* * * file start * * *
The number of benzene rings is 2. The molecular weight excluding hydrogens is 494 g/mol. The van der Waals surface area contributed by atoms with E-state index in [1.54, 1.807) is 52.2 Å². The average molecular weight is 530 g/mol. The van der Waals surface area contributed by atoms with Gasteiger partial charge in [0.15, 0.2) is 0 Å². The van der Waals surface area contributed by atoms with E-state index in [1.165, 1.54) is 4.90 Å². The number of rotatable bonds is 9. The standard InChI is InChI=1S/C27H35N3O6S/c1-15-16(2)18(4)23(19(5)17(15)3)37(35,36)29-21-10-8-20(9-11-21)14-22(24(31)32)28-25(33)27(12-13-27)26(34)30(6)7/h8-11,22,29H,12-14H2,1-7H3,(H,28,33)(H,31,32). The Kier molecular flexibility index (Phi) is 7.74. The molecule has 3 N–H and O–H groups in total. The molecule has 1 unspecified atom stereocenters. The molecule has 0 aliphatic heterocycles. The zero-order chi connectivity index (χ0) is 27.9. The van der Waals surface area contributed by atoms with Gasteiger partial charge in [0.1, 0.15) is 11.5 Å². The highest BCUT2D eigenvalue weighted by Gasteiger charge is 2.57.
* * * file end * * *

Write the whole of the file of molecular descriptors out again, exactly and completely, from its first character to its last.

The number of benzene rings is 2. The molecular weight excluding hydrogens is 494 g/mol. The van der Waals surface area contributed by atoms with E-state index in [1.54, 1.807) is 52.2 Å². The average molecular weight is 530 g/mol. The van der Waals surface area contributed by atoms with Gasteiger partial charge in [0.15, 0.2) is 0 Å². The van der Waals surface area contributed by atoms with E-state index in [1.165, 1.54) is 4.90 Å². The number of rotatable bonds is 9. The standard InChI is InChI=1S/C27H35N3O6S/c1-15-16(2)18(4)23(19(5)17(15)3)37(35,36)29-21-10-8-20(9-11-21)14-22(24(31)32)28-25(33)27(12-13-27)26(34)30(6)7/h8-11,22,29H,12-14H2,1-7H3,(H,28,33)(H,31,32). The Kier molecular flexibility index (Phi) is 7.74. The molecule has 3 N–H and O–H groups in total. The molecule has 1 unspecified atom stereocenters. The molecule has 0 aliphatic heterocycles. The zero-order chi connectivity index (χ0) is 27.9. The van der Waals surface area contributed by atoms with Gasteiger partial charge in [0.1, 0.15) is 11.5 Å². The highest BCUT2D eigenvalue weighted by Gasteiger charge is 2.57.